Over the past 30 years, the development and proliferation of new financial instruments has provided investors with fresh and innovative methods to gain exposure to foreign markets, hedge investments, and capitalize on speculation opportunities. These “derivatives” have increased the interconnectedness of investors all over the globe, and in particular, the derivative known as the “security-based swap” has facilitated cross-border investments that were previously impracticable, yet greatly sought after. These financial advancements came at a price, however, and in 2007 and 2008, a lack of regulation over derivatives that led to a global financial crisis and spurred a widespread public desire for increased scrutiny over derivatives and those who use them. The United States responded by enacting the Dodd-Frank Wall Street Reform and Consumer Protection Act, which, among other things, established a new regulatory framework for derivatives, including security-based swaps. In the United States today, developments in both the legislative and judicial arenas following Dodd-Frank have come to a head, and the synergy between the two has resulted in an environment that is hostile to investors in security-based swaps. The result is a shift of these investments out of the United States and into foreign, less regulated markets, which thereby preserves the type of risks that Dodd-Frank was intended to mitigate. This note explains the benefits of security-based swaps while tracking these legislative and judicial developments, and it suggests a two-pronged solution for encouraging security-based swap investment within the United States while guarding against systemic financial risk. First, it calls for the abandonment of the economic reality test used by a court in the Southern District of New York as a means of evaluating the applicability of U.S. securities laws to actions involving derivatives. Second, it urges global coordination of financial regulatory regimes. Together these changes will afford U.S. security-based swap investors the ability to avail themselves of U.S. securities laws without the need for governmental intervention, while also establishing a baseline, blanket level of global financial regulation that will safeguard against systemic risk.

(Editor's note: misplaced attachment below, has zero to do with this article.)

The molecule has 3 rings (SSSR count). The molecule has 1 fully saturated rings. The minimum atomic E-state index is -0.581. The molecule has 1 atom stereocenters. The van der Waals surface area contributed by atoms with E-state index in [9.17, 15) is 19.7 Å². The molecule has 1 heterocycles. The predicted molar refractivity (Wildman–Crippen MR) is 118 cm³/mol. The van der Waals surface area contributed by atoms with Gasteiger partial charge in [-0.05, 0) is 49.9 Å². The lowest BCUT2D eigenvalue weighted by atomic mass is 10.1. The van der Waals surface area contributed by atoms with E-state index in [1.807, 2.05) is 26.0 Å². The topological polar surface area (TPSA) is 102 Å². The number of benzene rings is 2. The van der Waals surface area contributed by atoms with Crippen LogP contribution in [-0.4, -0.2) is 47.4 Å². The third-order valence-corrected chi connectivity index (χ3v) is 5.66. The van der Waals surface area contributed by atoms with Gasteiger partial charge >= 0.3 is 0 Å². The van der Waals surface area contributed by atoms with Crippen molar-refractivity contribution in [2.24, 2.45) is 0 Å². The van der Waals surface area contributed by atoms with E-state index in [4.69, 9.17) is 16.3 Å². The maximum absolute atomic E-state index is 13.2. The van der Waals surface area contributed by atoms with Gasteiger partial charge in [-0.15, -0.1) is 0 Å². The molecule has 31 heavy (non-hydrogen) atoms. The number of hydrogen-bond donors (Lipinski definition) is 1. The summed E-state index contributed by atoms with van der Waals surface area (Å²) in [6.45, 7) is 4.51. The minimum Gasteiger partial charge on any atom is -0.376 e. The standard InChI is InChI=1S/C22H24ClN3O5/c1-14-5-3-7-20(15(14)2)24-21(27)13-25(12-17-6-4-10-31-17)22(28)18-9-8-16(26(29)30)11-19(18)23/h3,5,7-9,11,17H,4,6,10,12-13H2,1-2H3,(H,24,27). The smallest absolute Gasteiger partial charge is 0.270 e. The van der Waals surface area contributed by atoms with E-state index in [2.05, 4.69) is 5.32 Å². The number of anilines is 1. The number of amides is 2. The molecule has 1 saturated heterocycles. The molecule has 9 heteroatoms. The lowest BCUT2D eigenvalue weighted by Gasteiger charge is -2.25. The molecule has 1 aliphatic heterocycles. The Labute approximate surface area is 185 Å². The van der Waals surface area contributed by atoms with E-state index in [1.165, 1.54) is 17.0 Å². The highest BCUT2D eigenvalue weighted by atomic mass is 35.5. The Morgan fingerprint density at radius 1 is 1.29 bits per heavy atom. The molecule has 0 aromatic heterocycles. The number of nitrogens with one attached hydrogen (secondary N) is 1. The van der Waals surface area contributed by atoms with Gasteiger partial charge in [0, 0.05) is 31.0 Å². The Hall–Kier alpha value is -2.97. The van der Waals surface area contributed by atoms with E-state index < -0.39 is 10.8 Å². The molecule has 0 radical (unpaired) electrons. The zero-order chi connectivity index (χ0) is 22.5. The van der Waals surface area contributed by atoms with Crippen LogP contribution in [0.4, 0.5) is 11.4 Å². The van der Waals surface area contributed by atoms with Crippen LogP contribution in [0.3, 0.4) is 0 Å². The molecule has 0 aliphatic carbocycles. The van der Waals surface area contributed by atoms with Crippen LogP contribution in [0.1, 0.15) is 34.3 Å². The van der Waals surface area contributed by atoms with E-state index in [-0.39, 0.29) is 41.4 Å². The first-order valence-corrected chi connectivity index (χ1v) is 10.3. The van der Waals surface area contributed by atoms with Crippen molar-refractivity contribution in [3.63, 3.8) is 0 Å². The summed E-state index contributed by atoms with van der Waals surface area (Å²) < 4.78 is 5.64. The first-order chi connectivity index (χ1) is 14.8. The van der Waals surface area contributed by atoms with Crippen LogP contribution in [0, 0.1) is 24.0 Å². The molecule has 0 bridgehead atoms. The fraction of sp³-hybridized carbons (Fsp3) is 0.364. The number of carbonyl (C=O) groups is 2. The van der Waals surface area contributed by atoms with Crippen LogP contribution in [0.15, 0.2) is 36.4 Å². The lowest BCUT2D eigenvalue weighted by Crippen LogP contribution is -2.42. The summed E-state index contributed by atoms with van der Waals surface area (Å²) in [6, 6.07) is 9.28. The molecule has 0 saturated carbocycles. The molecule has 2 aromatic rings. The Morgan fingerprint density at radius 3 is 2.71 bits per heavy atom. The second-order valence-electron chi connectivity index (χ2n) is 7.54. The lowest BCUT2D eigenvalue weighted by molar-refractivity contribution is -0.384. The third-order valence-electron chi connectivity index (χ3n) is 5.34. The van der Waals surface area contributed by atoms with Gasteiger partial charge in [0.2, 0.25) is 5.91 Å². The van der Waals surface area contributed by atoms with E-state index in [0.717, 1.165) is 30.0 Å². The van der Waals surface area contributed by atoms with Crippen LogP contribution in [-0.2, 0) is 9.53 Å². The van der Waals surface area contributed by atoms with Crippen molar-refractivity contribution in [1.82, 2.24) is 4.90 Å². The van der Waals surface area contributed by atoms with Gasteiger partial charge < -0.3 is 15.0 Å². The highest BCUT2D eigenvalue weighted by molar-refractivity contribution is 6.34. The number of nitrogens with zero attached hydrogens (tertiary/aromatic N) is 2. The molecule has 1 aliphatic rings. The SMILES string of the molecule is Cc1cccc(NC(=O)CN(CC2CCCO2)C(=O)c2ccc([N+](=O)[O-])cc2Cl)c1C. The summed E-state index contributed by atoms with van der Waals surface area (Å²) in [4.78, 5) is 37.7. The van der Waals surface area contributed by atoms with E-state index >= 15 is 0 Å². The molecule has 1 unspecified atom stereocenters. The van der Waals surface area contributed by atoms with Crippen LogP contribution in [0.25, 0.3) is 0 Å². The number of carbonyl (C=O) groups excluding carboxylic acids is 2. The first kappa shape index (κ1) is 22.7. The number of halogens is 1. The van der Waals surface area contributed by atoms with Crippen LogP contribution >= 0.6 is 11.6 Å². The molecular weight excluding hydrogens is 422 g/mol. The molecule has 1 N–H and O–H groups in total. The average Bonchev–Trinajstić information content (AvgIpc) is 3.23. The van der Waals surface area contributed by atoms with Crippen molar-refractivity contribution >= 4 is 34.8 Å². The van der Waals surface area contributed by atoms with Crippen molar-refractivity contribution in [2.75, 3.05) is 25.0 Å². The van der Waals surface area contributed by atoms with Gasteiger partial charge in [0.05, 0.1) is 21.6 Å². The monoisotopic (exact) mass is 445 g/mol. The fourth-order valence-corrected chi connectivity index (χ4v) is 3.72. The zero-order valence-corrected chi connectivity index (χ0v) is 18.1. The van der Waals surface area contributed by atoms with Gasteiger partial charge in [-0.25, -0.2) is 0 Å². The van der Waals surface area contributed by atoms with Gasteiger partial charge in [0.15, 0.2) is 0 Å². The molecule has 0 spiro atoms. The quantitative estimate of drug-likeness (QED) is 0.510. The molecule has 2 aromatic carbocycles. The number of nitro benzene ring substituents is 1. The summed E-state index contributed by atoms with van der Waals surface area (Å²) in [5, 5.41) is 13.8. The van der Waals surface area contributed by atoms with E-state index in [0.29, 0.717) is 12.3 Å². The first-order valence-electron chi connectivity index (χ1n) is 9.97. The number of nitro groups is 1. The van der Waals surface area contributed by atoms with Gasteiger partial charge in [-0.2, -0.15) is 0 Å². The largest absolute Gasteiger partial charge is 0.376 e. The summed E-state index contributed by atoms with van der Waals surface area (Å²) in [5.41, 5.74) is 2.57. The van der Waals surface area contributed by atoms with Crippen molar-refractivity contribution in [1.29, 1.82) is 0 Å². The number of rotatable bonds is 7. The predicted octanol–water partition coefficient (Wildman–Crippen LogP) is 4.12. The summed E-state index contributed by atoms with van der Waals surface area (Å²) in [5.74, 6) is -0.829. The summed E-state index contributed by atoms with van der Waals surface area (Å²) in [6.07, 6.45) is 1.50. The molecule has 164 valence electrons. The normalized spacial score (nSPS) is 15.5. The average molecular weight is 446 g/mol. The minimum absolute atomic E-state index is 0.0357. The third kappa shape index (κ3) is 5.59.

Thomas J. McCartin,
A Derivative in Need: Rescuing U.S. Security-Based Swaps from the Race to the Bottom,
81 Brook. L. Rev.
Available at: http://brooklynworks.brooklaw.edu/blr/vol81/iss1/10